Tag Archives: high school

A Friend Like That

“What in the world ever became of sweet Jane?/She lost her sparkle, you know she isn’t the same./Living on reds, vitamin C, and cocaine;/All her friends can say is, Ain’t it a shame?”

In high school, we’d joke that “Truckin’” by the Grateful Dead was about our friend Lisa. Lisa was the daredevil amongst us, but if Lisa went first, I usually went second.

Like the time she leaped off the steep side of Horsetooth Reservoir into the lake twenty feet below without checking the water level for bone-crushing boulders first. Crossing her arms over her chest, she jumped straight as a board into the water without hitting any rocks. When I saw her bob up to the surface, I jumped too.

Or the time we realized the friend who was driving us to the country party was pretty high on something so Lisa bailed out of the back door and I followed, tucking and rolling our way to relative safety. Lisa was fearless because she didn’t really care about the rules.

I couldn’t always keep up with Lisa, though, or follow her into the dark where life became a joke to mask some kind of pain. One day she stole some downers from the pharmacy where her mom worked and showed up at school laughing at nothing in particular. By lunch period, she could barely walk or talk. I was taking college classes in the afternoon so I brought her to campus with me, hoping she’d sit in the café and wear off the drugs with caffeine. When I got back from class, she was gone; I found her wandering the hallways and took her to my house to sleep. Her mother had turned her in to the police before and I wasn’t going to let that happen again. Self-medicating wasn’t a word we used back then, but it would have described Lisa.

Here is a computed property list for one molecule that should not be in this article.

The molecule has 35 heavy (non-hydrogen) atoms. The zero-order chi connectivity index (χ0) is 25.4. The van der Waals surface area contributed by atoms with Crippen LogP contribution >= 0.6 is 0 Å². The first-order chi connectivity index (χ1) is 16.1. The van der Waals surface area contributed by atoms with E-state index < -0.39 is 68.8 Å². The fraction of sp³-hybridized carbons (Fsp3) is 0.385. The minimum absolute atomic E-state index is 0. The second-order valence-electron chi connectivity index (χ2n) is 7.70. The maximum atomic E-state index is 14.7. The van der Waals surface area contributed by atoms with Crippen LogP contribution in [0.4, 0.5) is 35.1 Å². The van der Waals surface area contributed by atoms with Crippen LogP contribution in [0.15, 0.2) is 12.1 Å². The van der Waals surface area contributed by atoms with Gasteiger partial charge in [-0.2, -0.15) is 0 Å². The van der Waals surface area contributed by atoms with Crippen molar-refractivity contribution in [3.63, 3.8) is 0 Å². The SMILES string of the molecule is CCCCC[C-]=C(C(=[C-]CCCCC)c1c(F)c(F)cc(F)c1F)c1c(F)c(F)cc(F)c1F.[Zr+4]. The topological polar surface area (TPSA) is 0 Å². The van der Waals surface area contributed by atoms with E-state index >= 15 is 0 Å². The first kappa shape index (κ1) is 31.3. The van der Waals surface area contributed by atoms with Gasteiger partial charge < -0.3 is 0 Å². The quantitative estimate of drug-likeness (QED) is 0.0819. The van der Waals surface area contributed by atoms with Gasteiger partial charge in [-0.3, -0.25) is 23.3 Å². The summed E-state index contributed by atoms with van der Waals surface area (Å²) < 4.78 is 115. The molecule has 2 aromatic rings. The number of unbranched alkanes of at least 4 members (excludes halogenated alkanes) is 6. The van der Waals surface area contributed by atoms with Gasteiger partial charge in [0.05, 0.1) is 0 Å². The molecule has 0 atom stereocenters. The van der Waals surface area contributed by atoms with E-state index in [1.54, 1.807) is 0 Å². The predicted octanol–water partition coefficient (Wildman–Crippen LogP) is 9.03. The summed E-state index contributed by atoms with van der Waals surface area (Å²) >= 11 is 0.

Whatever became of sweet Jane? She didn’t even make it to our tenth reunion. She died of breast cancer, leaving her two-year-old daughter to be raised by her straight-edged sister, a secondary tragedy as far as I was concerned.

Lisa was my daredevil friend; she taught me to leap and then look and then leap again.  I miss her laugh and her teenaged irreverence for rules that say “don’t” instead of “do.”  We’re raised to follow authority, not question it, but sometimes I wanted to follow Lisa instead. What better time in life to have a friend like that?


Filed under memoir